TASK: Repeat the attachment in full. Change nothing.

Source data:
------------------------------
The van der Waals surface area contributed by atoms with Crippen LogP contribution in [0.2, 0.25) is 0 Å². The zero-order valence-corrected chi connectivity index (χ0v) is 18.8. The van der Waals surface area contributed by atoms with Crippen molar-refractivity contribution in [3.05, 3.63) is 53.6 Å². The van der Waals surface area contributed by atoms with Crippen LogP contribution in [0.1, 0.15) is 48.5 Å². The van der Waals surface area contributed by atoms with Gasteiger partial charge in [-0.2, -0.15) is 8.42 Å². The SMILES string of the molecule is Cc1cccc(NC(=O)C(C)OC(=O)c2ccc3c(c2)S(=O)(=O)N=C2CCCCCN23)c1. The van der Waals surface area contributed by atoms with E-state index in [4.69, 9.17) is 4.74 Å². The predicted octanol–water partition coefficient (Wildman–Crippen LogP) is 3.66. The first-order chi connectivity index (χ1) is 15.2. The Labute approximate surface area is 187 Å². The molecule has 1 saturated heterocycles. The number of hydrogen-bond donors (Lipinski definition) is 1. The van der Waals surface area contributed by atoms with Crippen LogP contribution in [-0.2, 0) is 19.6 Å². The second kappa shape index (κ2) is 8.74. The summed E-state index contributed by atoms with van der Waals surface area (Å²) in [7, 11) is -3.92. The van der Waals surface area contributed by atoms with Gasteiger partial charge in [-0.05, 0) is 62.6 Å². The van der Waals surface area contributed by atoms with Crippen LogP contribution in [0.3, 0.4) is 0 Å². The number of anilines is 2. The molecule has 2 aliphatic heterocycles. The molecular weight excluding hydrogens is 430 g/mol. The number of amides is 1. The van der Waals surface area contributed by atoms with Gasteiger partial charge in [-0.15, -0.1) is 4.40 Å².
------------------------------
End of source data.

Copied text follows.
The van der Waals surface area contributed by atoms with Crippen LogP contribution in [0.2, 0.25) is 0 Å². The zero-order valence-corrected chi connectivity index (χ0v) is 18.8. The van der Waals surface area contributed by atoms with Crippen molar-refractivity contribution in [3.05, 3.63) is 53.6 Å². The van der Waals surface area contributed by atoms with Crippen LogP contribution in [0.1, 0.15) is 48.5 Å². The van der Waals surface area contributed by atoms with Gasteiger partial charge in [-0.2, -0.15) is 8.42 Å². The SMILES string of the molecule is Cc1cccc(NC(=O)C(C)OC(=O)c2ccc3c(c2)S(=O)(=O)N=C2CCCCCN23)c1. The van der Waals surface area contributed by atoms with E-state index in [4.69, 9.17) is 4.74 Å². The predicted octanol–water partition coefficient (Wildman–Crippen LogP) is 3.66. The first-order chi connectivity index (χ1) is 15.2. The Labute approximate surface area is 187 Å². The molecule has 1 saturated heterocycles. The number of hydrogen-bond donors (Lipinski definition) is 1. The van der Waals surface area contributed by atoms with Crippen LogP contribution in [-0.2, 0) is 19.6 Å². The second kappa shape index (κ2) is 8.74. The summed E-state index contributed by atoms with van der Waals surface area (Å²) in [7, 11) is -3.92. The van der Waals surface area contributed by atoms with Gasteiger partial charge in [-0.05, 0) is 62.6 Å². The van der Waals surface area contributed by atoms with Crippen LogP contribution in [0.3, 0.4) is 0 Å². The number of anilines is 2. The molecule has 2 aliphatic heterocycles. The molecular weight excluding hydrogens is 430 g/mol. The number of amides is 1. The van der Waals surface area contributed by atoms with Gasteiger partial charge in [-0.15, -0.1) is 4.40 Å².